Back to our 3×3 mobile WIFI antenna example. At 2.4 GHz to get a correlation Coefficient of 0.5 we need to have our antenna elements spaced a minimum of 0.3 wavelengths apart. The resulting distance from element to element will be approximately 1.45 inches. When you add to that the quarter-wavelength ground plane requirement of 1.2 inches for each element, you can see that the 1.2 in radius from the single monopole now becomes, 1.45+1.2+1.2=3.85 inch diameter. A ground requirement like this is pretty easy to achieve, and the required antenna enclosure for the three elements can be reasonable size.
Now on to a 3×3 MIMO mobile LTE antenna. At 694 MHz the spacing required to get the 0.5 correlation Coefficient is 5.1 inches plus the quarter-wavelength ground requirement give us, 5.1+4.25+4.25=13.6 inch diameter ground plane. So the ground plane requirements for the lower frequencies become more challenging.
MIMO techniques use the fact that signals from multiple transmitting antennas, each with slightly different characteristics, will arrive at the receiving antenna at slightly different times and from slightly different directions. The old enemy of systems designer, the multi-path reflection, actually helps. The transmitters are designed to split the data stream between the various antennas and transmit them at different phases so there is an inherent delay between each transmission path. The receivers are designed to use the separate data streams to digitally reconstruct the data. The results are a data transmission which has significant increases in transmitted data rates over a conventional single data path system.
In many MIMO systems the designers have chosen not only to have the separate data paths at different times but also to have the transmission antennas at different polarizations or from slightly different antenna locations. This has multiple benefits. The first is the fact that if you are trying to communicate with a portable device you really have no control over what polarization the portable device’s antennas are at. So transmitting multiple polarizations means that one of the data streams should be near the ideal polarization. Secondly transmitting multiple polarizations also has the benefit that the multi-path reflections will be quite different for each data stream so the data will arrive at the receiver at different times. The pitfall of the multiple polarization schemes are the environment. In the old two-way radio days there were many tests run to demonstrate the fact that most reflected signals tend to become vertically polarized due to the fact that most objects in the real world that are effective reflector are vertical. This actually has a benefit to mobile users that have remote antennas mount on vehicle since most mobile antennas use vertical elements. Multiple polarization MIMO techniques really excel in an indoor environment. The surfaces in an office or home are not predominantly metal and vertical so the polarization has a better chance of staying pure. Also the transmission distances are typically shortened so there is less chance for the polarizations to change. Spatial Segregation can also be employed. In Spatial Segregation the location of the separate transmitting antennas are different, they may also be aimed at slightly different angles. Since the locations are different the transmitted signals will arrive at the receiver at different times so there can be data rate improvements.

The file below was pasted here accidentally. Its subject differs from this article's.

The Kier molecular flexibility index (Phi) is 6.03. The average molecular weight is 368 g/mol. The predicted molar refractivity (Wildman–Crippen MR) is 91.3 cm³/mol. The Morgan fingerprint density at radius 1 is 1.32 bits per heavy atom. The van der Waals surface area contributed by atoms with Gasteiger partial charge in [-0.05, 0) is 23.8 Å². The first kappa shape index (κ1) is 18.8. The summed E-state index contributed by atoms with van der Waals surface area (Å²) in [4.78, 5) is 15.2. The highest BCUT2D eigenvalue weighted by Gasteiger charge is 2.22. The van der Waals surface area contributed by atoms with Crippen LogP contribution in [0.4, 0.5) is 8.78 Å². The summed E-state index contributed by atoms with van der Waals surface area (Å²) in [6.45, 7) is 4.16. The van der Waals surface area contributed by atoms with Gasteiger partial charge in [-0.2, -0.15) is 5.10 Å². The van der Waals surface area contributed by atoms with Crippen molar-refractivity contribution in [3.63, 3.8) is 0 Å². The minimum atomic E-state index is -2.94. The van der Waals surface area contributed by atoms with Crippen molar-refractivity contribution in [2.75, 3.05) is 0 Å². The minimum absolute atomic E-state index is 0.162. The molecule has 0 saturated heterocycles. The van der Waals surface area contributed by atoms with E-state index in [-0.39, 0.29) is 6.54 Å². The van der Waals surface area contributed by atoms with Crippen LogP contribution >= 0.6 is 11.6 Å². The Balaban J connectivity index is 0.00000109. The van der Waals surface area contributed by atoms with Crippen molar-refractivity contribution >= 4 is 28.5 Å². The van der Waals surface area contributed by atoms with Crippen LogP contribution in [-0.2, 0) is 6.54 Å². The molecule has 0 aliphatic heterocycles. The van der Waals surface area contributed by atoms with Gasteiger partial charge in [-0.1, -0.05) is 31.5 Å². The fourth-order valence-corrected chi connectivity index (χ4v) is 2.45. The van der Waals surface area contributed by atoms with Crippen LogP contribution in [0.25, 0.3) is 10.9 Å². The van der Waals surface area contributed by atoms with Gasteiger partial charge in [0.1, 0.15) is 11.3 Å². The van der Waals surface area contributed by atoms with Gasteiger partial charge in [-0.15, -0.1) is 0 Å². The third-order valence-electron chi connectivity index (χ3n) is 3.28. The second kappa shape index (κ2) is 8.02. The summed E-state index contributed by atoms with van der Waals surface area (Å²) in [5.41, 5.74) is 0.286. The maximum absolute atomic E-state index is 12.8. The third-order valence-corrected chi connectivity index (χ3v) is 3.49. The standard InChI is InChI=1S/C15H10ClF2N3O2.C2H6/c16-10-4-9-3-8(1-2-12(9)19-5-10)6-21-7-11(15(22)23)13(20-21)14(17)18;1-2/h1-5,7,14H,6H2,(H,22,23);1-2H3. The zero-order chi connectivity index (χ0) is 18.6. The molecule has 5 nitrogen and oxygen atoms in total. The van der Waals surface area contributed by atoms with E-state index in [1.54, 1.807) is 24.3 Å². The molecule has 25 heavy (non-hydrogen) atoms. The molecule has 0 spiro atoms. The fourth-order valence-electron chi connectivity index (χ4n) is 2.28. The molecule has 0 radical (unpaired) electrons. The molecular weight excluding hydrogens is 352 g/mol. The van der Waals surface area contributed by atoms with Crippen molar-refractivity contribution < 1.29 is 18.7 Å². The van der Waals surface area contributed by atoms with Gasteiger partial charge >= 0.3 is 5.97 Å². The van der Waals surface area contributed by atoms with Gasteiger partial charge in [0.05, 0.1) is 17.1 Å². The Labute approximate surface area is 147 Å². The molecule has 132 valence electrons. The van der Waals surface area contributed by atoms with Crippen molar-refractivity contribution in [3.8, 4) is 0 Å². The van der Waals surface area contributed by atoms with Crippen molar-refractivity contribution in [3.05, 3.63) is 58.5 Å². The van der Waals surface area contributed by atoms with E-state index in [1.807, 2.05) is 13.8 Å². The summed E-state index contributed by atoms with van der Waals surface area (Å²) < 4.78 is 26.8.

For portable devices another challenge is the size. Nobody wants a MIMO portable device that’s 13 inches in diameter. So there are many trade-offs and pitfalls. Popular configurations for MIMO antennas used in Smart phones are: composite frame antennas, MIMO cube elements and/or Thick film Planar Inverted F’s. Many hoops need to be jumped through to make these elements work. For MIMO the main challenge is getting these elements to act as separate antennas. The spacing is so close together that the elements tend to work together as one. Exotic techniques involving phasing and neutralizing are attempted to try to isolate the MIMO elements and ultimately achieve data rate increases.
MIMO technology offers great improvements in the speed of data transmission. The future will bring many more innovative antenna schemes to cope with the pitfalls. Currently access points are commonly available with up the six separate MIMO transmission streams. Portable devices are being deployed with two and three MIMO streams. As the push for speed continues, who knows where the technology will untimely go. Ultimately innovative antenna designs along with system designer knowledge of antenna basics can tip the scales for successful MIMO deployments.
Mobile Mark manufactures quality MIMO antennas. The SMD mobile MIMO antenna is just one example.